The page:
Embracing Autism Through A Buddhist Lens

Same river twiceSaying ‘I have autism’ is a way of expressing that I don’t think of autism as something I have, but as something with which I have a relationship.
My studies in Buddhism have significantly shaped this perspective. They have taught me to appreciate the interdependence we share with each other and the world around us. Autism is dynamic, like the weather, the economy, relationships, and life in general.
Heraclitus famously observed, ‘You can’t step in the same river twice,’ because it’s always moving. It stands to reason that we don’t experience the same autism twice. With its complexity and reactivity to the dynamic world around us, who we are has as much to do with where we are, what’s happening there, and what needs are met, and to what degree, at any given moment.
I’ve learned to see myself as an observer of the dynamic dance of life. I’ve learned how not to take things personally, to regulate my emotions, and not to take my thoughts too seriously. I’ve also learned to meet my experience without judgment, with patience, curiosity, and compassion. I didn’t pop a pill to make any of this happen; I did the work.
Also, saying ‘I have autism’ doesn’t mean I think I have a disease. That’s a short-sighted metaphor dripping with confirmation bias that lacks appreciation for the bigger picture of what it means to be human.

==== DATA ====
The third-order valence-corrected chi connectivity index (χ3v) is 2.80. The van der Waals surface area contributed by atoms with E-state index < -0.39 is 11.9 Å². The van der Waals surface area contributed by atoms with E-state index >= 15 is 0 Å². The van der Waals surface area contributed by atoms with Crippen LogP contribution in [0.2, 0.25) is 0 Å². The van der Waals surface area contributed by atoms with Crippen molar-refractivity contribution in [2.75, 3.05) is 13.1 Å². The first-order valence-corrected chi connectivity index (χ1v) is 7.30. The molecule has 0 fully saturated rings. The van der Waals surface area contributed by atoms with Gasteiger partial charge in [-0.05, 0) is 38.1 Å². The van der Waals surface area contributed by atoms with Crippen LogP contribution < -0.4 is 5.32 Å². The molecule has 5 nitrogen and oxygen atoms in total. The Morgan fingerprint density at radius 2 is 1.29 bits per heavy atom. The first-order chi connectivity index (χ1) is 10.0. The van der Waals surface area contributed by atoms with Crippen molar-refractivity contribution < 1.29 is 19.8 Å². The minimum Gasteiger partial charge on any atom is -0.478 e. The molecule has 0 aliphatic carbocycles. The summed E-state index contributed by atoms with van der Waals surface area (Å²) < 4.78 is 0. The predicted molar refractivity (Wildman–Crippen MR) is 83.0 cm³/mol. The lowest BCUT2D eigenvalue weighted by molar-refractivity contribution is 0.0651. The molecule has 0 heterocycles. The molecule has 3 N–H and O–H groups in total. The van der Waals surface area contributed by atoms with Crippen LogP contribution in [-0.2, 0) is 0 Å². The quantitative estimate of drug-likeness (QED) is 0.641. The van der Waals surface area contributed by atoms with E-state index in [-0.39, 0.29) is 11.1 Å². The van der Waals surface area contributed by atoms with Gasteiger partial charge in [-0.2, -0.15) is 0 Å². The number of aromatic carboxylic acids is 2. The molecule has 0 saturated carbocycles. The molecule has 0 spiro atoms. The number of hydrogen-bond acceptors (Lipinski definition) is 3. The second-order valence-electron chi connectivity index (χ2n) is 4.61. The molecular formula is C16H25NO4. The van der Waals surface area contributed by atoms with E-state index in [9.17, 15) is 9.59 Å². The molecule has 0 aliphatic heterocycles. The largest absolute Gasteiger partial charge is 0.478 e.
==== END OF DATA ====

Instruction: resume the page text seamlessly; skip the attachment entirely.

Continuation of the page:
I can give you a list of qualities ‘I have’ that are a ‘part’ of who I am as a human being. For example, ‘I have creativity,’ ‘I have a sense of humor,’ ‘I have autism,’ ‘I have integrity.’ It’s describing a personal quality, among many complementary qualities. It’s not calling it an illness.
Learning to approach life, your thoughts and emotions in the way I’ve described has helped my clients become free of the relenting inner critic that kept them at the entrance of life, too afraid to venture out, take risks and learn from experience. But now, they’re confident, empowered, and living more fully than before. I invite you to click here and consider what my mentoring can do for you.
Sometime I’ll tell you about my son, who refers to himself as ‘autistic.’ There’s a reason I don’t badger him in an effort to convince him to think the way I do. Because it’s none of my business, and it’s his decision how he wants to see himself. It’s my job to support and guide him along the way.
 
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